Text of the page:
Try choosing 2-4 things to really concentrate on.  Between speech, ot, pt, ABA, play therapy, swim therapy and Lord knows what else you’ve got going on, EVERYONE wants you to work on stuff.  But it gets overwhelming and NOTHING really gets worked on. So just pick a few things to concentrate on. Right now with Rett I’m working on asking for ‘help’ more specifically.  So when he asks for ‘help’ I’ll say ‘ok what do you need?’ and make him say ‘Get it for me.’ ‘Put it on’ ‘Open it’ or whatever he needs instead of just ‘help’. For Evie its similar things. Just breaking away from her script speech and expanding ways to express herself.  Its also mostly requesting.  With requesting that’s really your #1 way to force some language out of your kid because if they use their words, they get what they want.

Getting your kid to say yes or no.  I learned this from my awesomely amazing speech teacher, Miss Amanda who is a genius.  Your kid is screaming for sippy/juice whatever.  You get it, prompt them to look at your face and ask them ‘Do you want your sippy?’ BEFORE they can answer nod your head emphatically and say ‘say YES!’  If your child says anything besides ‘yes’ (juice, juice yes, sippy, etc) repeat the process until you get a yes all by itself.  Once your child can do that pretty well, drop the ‘say’ but still pre prompt before a response. You can even try saying ‘Say ‘Yeh’ without finishing the word.  Once they’ve got that down, prompt with JUST a head shake (this is why combining the head shake with the response is SO important so that you can non verbally prompt them) and finally, just let them answer.  If they slip back to not saying yes, try the least invasive prompt you can. When they say it make a HUGE deal ‘GREAT JOB, YES!’ and give them their desired item immediately.  You can do the same thing for no. Once I saw how she was teaching this, I had Rett saying yes/no in a week. This was after MONTHS of therapy.  Your speech path just can’t work on these skills as many times as you can because you have HUNDREDS of opportunities a day to make them use their words!  I taught Evie to say yes/no in about two weeks?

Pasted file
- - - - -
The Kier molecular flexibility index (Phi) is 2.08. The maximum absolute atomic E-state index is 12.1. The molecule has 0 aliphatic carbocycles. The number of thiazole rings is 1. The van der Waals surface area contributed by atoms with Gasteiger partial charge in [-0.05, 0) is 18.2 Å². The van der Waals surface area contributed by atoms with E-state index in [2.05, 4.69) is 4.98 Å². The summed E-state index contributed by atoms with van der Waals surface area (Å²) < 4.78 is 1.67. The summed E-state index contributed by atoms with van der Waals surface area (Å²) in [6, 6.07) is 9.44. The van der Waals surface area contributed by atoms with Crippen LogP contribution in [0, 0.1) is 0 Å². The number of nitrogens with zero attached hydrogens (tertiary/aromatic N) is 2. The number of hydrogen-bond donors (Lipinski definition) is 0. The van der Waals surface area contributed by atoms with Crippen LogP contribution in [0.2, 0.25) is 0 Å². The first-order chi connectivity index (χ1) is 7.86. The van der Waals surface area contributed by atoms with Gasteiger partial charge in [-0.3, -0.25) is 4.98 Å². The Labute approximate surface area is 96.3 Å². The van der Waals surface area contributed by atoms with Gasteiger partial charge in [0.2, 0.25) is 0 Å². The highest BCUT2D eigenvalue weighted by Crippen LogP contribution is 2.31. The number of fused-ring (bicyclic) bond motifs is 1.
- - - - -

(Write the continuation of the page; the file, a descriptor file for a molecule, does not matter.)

I’ll keep adding things as they come up but these are the things that made the most difference to US. I also recommend the books: Raising a Sensory Smart Child, Overcoming Autism, and The Verbal Behavior Approach.

 

I’ve been there, I survived and you will too. And so will your child.   I hope that you all see the amazing results that come from a great therapy program and committed parental support of that program.

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3 Comments leave one →
  1. November 7, 2012 10:58 pm

    Thank you for writing this. I will have to go back and look, but did Rett have any language at all when he was first diagnosed? My son turned 2 last month and was diagnosed back in May. He doesn’t have, nor has he ever had, any language. I would love to use the techniques you described, but don’t know how to go about it when he has yet to say a word. I’m not asking you to give me the magic answer 😉 just wondering what your was. He is getting 15hrs of ABA and 5hrs if ST (with a therapist who uses the verbal approach), so I am hoping he will start talking soon.

  2. November 7, 2012 11:29 pm

    Rett did have language. When we boxed up his toys he went immediately to ‘I want____’ because he had a lot of single word vocabulary. His issue was using spontaneous speech instead of tv talk or speech script that he heard us say. I’m assuming that your ABA is trying to get him to use picture cards to request things or making beginning sounds? I would ask them what they think his first level of communication should be and use that. For the yes/no I would just go for a head shake only or to sign yes/no or use his picture card for yes/no, whatever is more appropriate. Your main goal is to get him so he can somehow communicate his needs now which will cut down on how frustrated he will get and also show him the value of communicating, however it is that he can do that. I hoped that helped, if you’d like to e mail me its lauraleahayes@yahoo.com

  3. November 20, 2012 2:17 pm

    Thank you for coming by my blog, and I am definitely going to get some Melissa & Doug toys for him! His ABA therapist uses them, and he loves them. I am going to keep fostering his interest in letters, words and numbers, he definitely does love them!

    You don’t know how valuable this post is for parents facing a new diagnosis. I wish I would have seen this back in July when he was first diagnosed, and I felt so lost and overwhelmed. Thank you for writing it! 🙂